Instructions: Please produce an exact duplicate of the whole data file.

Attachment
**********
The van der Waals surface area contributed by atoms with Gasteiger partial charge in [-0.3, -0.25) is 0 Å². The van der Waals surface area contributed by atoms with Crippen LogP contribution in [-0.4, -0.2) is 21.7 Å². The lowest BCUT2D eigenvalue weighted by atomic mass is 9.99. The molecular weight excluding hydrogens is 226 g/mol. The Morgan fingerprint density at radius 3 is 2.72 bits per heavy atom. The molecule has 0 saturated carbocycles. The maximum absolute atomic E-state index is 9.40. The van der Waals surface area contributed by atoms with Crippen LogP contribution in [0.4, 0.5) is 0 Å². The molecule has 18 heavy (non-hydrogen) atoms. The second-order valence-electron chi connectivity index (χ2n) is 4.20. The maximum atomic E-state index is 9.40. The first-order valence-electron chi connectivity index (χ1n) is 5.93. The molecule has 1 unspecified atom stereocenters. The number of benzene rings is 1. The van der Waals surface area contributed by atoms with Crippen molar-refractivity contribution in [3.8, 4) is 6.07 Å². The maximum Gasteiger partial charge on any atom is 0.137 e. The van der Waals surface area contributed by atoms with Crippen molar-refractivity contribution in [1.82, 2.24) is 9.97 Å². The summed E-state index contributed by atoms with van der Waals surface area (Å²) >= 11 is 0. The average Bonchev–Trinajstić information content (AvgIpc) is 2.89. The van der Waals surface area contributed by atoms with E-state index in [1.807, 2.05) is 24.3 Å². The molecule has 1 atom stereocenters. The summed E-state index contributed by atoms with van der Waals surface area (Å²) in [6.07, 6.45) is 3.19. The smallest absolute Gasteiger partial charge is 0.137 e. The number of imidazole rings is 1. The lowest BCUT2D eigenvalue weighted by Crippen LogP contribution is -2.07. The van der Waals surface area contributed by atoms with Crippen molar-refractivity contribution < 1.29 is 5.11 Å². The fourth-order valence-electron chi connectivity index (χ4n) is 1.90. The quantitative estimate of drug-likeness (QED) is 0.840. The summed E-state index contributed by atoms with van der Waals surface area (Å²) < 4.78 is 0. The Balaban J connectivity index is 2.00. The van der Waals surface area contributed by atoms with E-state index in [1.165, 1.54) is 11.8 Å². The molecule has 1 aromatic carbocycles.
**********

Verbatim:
The van der Waals surface area contributed by atoms with Gasteiger partial charge in [-0.3, -0.25) is 0 Å². The van der Waals surface area contributed by atoms with Crippen LogP contribution in [-0.4, -0.2) is 21.7 Å². The lowest BCUT2D eigenvalue weighted by atomic mass is 9.99. The molecular weight excluding hydrogens is 226 g/mol. The Morgan fingerprint density at radius 3 is 2.72 bits per heavy atom. The molecule has 0 saturated carbocycles. The maximum absolute atomic E-state index is 9.40. The van der Waals surface area contributed by atoms with Crippen LogP contribution in [0.4, 0.5) is 0 Å². The molecule has 18 heavy (non-hydrogen) atoms. The second-order valence-electron chi connectivity index (χ2n) is 4.20. The maximum atomic E-state index is 9.40. The first-order valence-electron chi connectivity index (χ1n) is 5.93. The molecule has 1 unspecified atom stereocenters. The number of benzene rings is 1. The van der Waals surface area contributed by atoms with Crippen molar-refractivity contribution in [3.8, 4) is 6.07 Å². The maximum Gasteiger partial charge on any atom is 0.137 e. The van der Waals surface area contributed by atoms with Crippen molar-refractivity contribution in [1.82, 2.24) is 9.97 Å². The summed E-state index contributed by atoms with van der Waals surface area (Å²) >= 11 is 0. The average Bonchev–Trinajstić information content (AvgIpc) is 2.89. The van der Waals surface area contributed by atoms with E-state index in [1.807, 2.05) is 24.3 Å². The molecule has 1 atom stereocenters. The summed E-state index contributed by atoms with van der Waals surface area (Å²) in [6.07, 6.45) is 3.19. The smallest absolute Gasteiger partial charge is 0.137 e. The number of imidazole rings is 1. The lowest BCUT2D eigenvalue weighted by Crippen LogP contribution is -2.07. The van der Waals surface area contributed by atoms with Crippen molar-refractivity contribution < 1.29 is 5.11 Å². The fourth-order valence-electron chi connectivity index (χ4n) is 1.90. The quantitative estimate of drug-likeness (QED) is 0.840. The summed E-state index contributed by atoms with van der Waals surface area (Å²) < 4.78 is 0. The Balaban J connectivity index is 2.00. The van der Waals surface area contributed by atoms with E-state index in [1.165, 1.54) is 11.8 Å². The molecule has 1 aromatic carbocycles.